Finance and SRI News

The Business Case for B Corps: The Secret’s Out, Part 2

(3BL Media and Just Means) - The movement is growing. Fast. 1,400+ B Corps worldwide. And, the community is partnering together in incredible ways. Sustainable Harvest, for example, a global coffee importer focused on building relationships with farmers, is selling a new coffee, using a 100 percent B Corp supply chain. (More on that story coming soon.) More and more business owners are realizing the value of the B Corp model.

From Wall Street to SRI: Former Goldman Sachs Exec Invests in Triple Bottom Line

(3BL Media and Just Means) - When the bottom fell out of the economy in 2008 and Scott Sadler found himself without a job, he seized the opportunity to make a shift in his career; a change he would not have considered previously. Sadler had developed a solid career in finance and had worked at the VP level with Wachovia Bank and more recently, with Goldman Sachs.

Bringing Women into Africa’s Growth Story

(3BL Media and Just Means)- Yasmin Belo-Osagie and Afua Osei’s paths first crossed when they worked together at McKinsey & Company. But the idea to start a pitch competition and entrepreneurial training organization for women-owned, African companies was birthed a few years later during a women’s conference.

SunEdison Bankruptcy Will Not Cast a Shadow on the Solar Industry

(3BL Media/Jusmeans) - Just when it seemed like solar was going gangbusters, with double-digit growth rates, studies showing that states could produce anywhere from 25-45% of their power from the sun, and overall growth in the five years starting 2010 of 418%, we get this news that SunEdision, one of the largest American producers, has gone bankrupt. Does this indicate that the solar boom is coming to a screeching halt? Or is this the story of one particular company whose fortunes have crashed and burned due to specific circumstances?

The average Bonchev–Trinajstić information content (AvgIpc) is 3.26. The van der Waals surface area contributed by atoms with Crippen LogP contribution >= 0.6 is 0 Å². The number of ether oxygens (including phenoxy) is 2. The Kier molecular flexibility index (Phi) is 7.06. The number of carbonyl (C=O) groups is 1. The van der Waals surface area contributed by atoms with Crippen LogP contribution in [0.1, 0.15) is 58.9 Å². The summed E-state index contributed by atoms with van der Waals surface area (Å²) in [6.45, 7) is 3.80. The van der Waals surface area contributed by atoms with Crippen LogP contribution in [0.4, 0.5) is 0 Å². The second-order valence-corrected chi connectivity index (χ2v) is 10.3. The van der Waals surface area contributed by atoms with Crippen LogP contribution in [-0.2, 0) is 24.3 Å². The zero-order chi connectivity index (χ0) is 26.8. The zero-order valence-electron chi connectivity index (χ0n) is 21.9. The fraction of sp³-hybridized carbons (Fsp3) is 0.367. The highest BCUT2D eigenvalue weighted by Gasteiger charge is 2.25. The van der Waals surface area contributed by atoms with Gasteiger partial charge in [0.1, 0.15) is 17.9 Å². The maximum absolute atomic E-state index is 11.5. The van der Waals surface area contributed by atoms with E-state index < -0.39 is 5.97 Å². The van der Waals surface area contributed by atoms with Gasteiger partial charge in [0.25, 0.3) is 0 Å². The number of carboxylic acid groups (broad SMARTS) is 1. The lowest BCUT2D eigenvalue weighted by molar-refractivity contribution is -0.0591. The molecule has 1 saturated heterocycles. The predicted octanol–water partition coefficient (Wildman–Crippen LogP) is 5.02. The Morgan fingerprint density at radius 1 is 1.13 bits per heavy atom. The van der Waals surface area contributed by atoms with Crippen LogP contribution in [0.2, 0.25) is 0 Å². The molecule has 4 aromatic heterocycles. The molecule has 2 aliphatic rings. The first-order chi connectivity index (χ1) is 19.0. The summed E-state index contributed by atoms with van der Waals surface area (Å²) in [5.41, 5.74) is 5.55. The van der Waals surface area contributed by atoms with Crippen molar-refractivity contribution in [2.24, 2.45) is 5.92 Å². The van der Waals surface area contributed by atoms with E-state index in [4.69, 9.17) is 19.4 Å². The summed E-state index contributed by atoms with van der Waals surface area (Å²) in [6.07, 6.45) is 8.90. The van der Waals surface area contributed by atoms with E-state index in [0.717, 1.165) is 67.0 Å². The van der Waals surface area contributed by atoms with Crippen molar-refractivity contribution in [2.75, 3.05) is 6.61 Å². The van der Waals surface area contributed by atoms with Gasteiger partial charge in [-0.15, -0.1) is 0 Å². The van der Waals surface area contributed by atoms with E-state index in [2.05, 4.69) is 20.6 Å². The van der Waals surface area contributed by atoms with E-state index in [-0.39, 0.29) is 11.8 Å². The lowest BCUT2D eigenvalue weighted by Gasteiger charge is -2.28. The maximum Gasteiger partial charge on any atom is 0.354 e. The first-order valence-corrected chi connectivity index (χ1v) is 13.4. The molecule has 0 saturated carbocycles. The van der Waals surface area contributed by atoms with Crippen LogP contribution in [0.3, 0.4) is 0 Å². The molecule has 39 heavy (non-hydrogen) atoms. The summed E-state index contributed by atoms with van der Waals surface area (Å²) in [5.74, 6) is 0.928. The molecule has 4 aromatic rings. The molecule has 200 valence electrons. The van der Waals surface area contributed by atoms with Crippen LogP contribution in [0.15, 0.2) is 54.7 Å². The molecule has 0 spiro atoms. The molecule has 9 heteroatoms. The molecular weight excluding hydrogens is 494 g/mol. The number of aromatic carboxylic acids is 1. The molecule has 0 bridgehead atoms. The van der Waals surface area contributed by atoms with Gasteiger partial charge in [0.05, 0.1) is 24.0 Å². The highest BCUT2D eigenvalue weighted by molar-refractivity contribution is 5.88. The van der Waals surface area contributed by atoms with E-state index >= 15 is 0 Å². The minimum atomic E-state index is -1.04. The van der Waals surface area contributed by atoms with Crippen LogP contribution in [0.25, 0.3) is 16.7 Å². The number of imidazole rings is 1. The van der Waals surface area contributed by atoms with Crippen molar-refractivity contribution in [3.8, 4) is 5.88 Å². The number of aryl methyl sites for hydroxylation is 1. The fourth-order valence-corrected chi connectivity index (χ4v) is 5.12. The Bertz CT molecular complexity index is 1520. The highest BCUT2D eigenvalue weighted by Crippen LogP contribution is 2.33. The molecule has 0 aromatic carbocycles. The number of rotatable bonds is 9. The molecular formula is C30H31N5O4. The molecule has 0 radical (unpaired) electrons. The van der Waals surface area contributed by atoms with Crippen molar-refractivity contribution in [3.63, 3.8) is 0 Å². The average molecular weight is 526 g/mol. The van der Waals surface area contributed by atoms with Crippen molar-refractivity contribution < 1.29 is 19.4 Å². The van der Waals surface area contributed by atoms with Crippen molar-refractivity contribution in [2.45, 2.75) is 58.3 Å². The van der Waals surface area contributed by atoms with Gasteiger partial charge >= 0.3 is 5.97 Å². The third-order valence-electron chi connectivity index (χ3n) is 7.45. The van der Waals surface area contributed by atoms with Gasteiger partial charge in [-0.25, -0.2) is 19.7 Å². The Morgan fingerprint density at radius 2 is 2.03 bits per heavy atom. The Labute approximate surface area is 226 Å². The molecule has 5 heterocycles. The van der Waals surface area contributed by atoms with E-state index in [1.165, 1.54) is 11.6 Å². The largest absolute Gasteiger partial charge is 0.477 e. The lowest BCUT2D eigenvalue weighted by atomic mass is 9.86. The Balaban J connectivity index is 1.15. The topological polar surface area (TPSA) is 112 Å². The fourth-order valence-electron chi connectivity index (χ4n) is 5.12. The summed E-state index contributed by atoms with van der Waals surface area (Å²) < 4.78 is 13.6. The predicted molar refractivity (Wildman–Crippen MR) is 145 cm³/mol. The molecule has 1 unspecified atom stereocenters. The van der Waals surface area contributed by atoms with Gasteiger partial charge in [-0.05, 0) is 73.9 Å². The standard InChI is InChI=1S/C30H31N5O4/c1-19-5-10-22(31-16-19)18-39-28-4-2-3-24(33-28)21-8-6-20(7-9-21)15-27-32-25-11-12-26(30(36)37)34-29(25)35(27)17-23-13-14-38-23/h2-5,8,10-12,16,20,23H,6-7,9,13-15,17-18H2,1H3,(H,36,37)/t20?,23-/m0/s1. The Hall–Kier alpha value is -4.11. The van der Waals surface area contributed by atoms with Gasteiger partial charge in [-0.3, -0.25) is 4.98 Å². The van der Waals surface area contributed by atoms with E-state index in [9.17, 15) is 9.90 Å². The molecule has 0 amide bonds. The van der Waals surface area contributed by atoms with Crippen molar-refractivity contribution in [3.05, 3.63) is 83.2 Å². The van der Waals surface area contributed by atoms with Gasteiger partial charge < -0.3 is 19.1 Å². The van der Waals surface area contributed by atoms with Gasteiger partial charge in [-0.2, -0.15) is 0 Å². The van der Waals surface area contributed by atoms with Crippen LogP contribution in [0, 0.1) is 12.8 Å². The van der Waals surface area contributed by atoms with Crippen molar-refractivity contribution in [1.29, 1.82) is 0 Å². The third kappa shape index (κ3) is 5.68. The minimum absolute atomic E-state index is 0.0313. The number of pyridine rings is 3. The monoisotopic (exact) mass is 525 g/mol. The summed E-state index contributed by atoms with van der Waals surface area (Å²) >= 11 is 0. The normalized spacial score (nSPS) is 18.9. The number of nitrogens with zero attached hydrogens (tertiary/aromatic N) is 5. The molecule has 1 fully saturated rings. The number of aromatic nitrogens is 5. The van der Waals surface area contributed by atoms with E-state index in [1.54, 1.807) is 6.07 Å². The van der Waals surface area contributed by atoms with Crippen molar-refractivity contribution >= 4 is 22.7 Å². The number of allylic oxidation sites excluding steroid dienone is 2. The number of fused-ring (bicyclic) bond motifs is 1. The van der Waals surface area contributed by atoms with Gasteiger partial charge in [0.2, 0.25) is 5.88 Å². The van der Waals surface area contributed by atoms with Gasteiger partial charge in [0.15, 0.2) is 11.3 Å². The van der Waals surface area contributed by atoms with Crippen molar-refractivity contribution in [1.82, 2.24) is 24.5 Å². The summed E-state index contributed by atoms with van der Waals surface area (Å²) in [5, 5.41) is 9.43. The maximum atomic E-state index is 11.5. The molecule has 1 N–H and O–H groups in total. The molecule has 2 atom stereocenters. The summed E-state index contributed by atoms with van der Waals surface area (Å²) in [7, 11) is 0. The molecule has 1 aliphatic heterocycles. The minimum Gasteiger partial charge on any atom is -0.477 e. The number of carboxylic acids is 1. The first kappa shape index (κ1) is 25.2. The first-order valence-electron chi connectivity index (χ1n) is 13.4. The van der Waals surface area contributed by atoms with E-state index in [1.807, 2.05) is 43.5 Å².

That question was answered right out of the gate in Jenny Chase’s post on Bloomberg New Energy Finance. “SunEdison’s bankruptcy says more about the company’s strategic decisions than about the solar industry as a whole.” She assures us that companies like SunPower and First Solar are doing just fine.
“What has distinguished SunEdison,” says Chase, “has been the relentless and unfocused pursuit of growth, in which it has invested vast amounts of borrowed money.” In short, the company took a lot of risks, with borrowed money, and not enough of them paid off.

In the world of big projects and high finance, timing is critical. Some of projects SunEdison invested in were not bad risks, per se. They just took a little too long to come to fruition. Others, like attempting to enter China in 2014 when six of the top ten producers in the world are Chinese, were probably unwise.

The company spent $3.1 billion on a two-year acquisition spree. By the time they declared bankruptcy, they were $16 billion in debt.

Britain’s Biggest Benevolent Celebrities Are . . . .

(3BL Media/Justmeans) – The UK’s The Sunday Times has announced that rock super-star Sir Elton John and best-selling author JK Rowling are Britain’s most benevolent celebrities on the newspaper’s 2016 ‘Giving List’, each donating a large part of their fortune to charities.

US and UK Studies Issue Warnings about Financial and Health Impacts of Climate Change

(3BL Media/Justmeans) – A new study by the London School of Economics (LSE), published in the peer-reviewed journal

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